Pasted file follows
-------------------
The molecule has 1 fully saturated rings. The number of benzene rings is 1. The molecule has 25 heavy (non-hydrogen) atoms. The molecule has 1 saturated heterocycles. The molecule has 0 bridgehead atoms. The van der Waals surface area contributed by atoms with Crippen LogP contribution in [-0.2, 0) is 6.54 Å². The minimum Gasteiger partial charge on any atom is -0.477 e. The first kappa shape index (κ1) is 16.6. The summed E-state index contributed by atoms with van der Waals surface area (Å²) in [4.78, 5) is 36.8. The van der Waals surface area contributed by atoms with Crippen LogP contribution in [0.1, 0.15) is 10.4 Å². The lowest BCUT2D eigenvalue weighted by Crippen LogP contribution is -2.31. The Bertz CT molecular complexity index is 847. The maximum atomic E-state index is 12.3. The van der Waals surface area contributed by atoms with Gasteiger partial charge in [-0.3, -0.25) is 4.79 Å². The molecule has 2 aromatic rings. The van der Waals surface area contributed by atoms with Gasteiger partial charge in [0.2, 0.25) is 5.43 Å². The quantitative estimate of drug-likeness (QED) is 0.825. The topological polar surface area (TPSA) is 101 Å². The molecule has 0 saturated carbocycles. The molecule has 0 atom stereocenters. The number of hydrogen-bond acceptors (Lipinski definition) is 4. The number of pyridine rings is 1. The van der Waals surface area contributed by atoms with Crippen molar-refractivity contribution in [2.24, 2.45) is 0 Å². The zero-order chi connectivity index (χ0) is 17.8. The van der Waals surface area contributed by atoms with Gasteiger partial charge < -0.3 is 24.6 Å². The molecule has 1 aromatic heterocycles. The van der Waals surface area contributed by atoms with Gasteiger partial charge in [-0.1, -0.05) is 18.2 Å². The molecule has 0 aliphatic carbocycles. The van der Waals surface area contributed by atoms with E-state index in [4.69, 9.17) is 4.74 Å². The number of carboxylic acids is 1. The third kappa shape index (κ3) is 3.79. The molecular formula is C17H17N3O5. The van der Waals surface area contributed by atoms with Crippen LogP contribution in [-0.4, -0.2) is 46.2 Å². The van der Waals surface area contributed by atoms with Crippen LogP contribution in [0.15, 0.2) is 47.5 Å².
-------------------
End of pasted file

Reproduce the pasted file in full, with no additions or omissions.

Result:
The molecule has 1 fully saturated rings. The number of benzene rings is 1. The molecule has 25 heavy (non-hydrogen) atoms. The molecule has 1 saturated heterocycles. The molecule has 0 bridgehead atoms. The van der Waals surface area contributed by atoms with Crippen LogP contribution in [-0.2, 0) is 6.54 Å². The minimum Gasteiger partial charge on any atom is -0.477 e. The first kappa shape index (κ1) is 16.6. The summed E-state index contributed by atoms with van der Waals surface area (Å²) in [4.78, 5) is 36.8. The van der Waals surface area contributed by atoms with Crippen LogP contribution in [0.1, 0.15) is 10.4 Å². The lowest BCUT2D eigenvalue weighted by Crippen LogP contribution is -2.31. The Bertz CT molecular complexity index is 847. The maximum atomic E-state index is 12.3. The van der Waals surface area contributed by atoms with Gasteiger partial charge in [-0.3, -0.25) is 4.79 Å². The molecule has 2 aromatic rings. The van der Waals surface area contributed by atoms with Gasteiger partial charge in [0.2, 0.25) is 5.43 Å². The quantitative estimate of drug-likeness (QED) is 0.825. The topological polar surface area (TPSA) is 101 Å². The molecule has 0 saturated carbocycles. The molecule has 0 atom stereocenters. The number of hydrogen-bond acceptors (Lipinski definition) is 4. The number of pyridine rings is 1. The van der Waals surface area contributed by atoms with Crippen molar-refractivity contribution in [2.24, 2.45) is 0 Å². The zero-order chi connectivity index (χ0) is 17.8. The van der Waals surface area contributed by atoms with Gasteiger partial charge < -0.3 is 24.6 Å². The molecule has 1 aromatic heterocycles. The van der Waals surface area contributed by atoms with Gasteiger partial charge in [-0.1, -0.05) is 18.2 Å². The molecule has 0 aliphatic carbocycles. The van der Waals surface area contributed by atoms with E-state index in [4.69, 9.17) is 4.74 Å². The number of carboxylic acids is 1. The third kappa shape index (κ3) is 3.79. The molecular formula is C17H17N3O5. The van der Waals surface area contributed by atoms with Crippen LogP contribution in [-0.4, -0.2) is 46.2 Å². The van der Waals surface area contributed by atoms with Crippen LogP contribution in [0.15, 0.2) is 47.5 Å².